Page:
Holy scriptures are not just 'inspirational literature', nor are they meant to be taken as literal actual facts, nor are they to be taken as parables. Holy scriptures are all Astro-Theological. Meaning: they are all telling us a story of Astrology through anthropomorphized story and character renderings of astrological events.

This is why there are 40+ religious figures around the globe that all seem to have the same general descriptions as Jesus Christ. Because they are all telling the same story. It's the story of the cycle of the Sun.

Now, since this is a rather complicated topic that would require a significant amount of explaining (and I really don't feel like typing that much atm), I'mma take the lazy way out and link you to a site that quickly explains everything in a synopsized manner and then leave the rest for you to research on your own: https://www.bibliotecapleyades.net/sociopolitica/atlantean_conspiracy/atlantean_conspiracy44.htm

My point is simply this: Ancient scriptures are more than just inspirational literature like we have today, however at the same time they are not conflicting accounts of actual people/places/events that are meant to be taken literally either. They are Astrological texts that the ancients believed holy because they lived by Astrology.

Of course you're welcome to disagree with me, I'm simply explaining things from my own perspective.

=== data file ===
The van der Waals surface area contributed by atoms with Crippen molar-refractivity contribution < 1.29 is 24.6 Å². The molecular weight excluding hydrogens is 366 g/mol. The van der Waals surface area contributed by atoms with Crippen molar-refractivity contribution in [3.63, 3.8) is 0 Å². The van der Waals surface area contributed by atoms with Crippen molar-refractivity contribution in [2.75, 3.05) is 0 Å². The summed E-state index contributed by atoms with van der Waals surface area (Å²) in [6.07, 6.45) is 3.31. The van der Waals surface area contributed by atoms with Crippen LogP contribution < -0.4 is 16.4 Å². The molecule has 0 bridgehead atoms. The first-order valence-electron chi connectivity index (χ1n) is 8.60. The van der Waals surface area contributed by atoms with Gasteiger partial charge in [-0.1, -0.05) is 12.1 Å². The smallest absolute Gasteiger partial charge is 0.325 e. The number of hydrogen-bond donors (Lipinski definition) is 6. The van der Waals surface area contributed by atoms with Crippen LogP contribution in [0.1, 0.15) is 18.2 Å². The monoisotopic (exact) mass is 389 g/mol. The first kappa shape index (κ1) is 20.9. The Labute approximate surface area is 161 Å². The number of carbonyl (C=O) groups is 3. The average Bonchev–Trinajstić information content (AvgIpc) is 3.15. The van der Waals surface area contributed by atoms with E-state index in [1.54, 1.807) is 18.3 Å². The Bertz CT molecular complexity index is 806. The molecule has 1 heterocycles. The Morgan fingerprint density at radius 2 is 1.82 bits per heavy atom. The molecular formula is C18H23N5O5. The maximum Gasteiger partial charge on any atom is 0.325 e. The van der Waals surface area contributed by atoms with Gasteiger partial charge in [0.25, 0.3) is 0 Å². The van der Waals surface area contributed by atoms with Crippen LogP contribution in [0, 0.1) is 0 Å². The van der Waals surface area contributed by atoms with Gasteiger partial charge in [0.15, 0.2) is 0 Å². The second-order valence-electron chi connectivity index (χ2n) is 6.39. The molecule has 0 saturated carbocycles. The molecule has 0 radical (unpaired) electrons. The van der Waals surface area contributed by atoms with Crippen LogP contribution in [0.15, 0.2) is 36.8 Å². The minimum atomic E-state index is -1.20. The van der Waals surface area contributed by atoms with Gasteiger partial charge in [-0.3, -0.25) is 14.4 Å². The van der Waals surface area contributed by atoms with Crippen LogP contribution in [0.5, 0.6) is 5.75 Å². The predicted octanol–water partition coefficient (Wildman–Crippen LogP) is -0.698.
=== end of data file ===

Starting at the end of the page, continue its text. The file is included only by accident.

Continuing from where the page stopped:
P.S. - In Post #453, 3rd post on the page in the link below, I explain my position on religion/religious scripture in general:

 

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Grandpa Greenman

Thanks Aquila Kingfor your explanation.  When I read the Mabinogion, for a Pagan class, it didn't take me long to figure the stories were mostly about marking astrological  time.  You got to know this if you want to know when to plant and harvest in agricultural societies.  They made stories about the stars as a memory aid. I see that in other religions like ancient Egyptian, Greek, aboriginal religions, etc.... , but not so much in the Abrahamic religions.  They seem more like urban religions where the importance is learning to live in cities with a large population.   When the Torah was being finalized, the "prophets" writing it were living in excel in Persia. So my impression is, they were trying to write a history for their people who at the time were becoming rather urbanized. Whether not the history was true was not that important, what they wanted was legitimacy as a people.   They took a lot of ideas from the people around them, as the Epic of Gilgamesh, The Code of Hammurabi.   

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eight bits

Sheri!

What a great picture of Zenny. Thank you. Say hi to him from me.

Thanks also for the pointer to the National Geographic article. I'll check it out.

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Podo

Richard A. Knaak's Kaz the Minotaur novel, as well as his Minotaur Wars trilogy. The minotaurs are a warlike and savage species, but not because they're unintelligent. Their culture is based around Strength in all forms: strength of body, strength of mind, and strength of spirit. A minotaur ruler needs to defeat opponents in tests of physical might, but also in tests of faith (the gods are objectively real in these stories) and in tests of intelligence and wits. The most ruthless rise to the top of the hierarchy, but the most ruthless are also the most intelligent, which allows for cunning, dangerous leaders. The philosophy of their civilisation always resonated with me.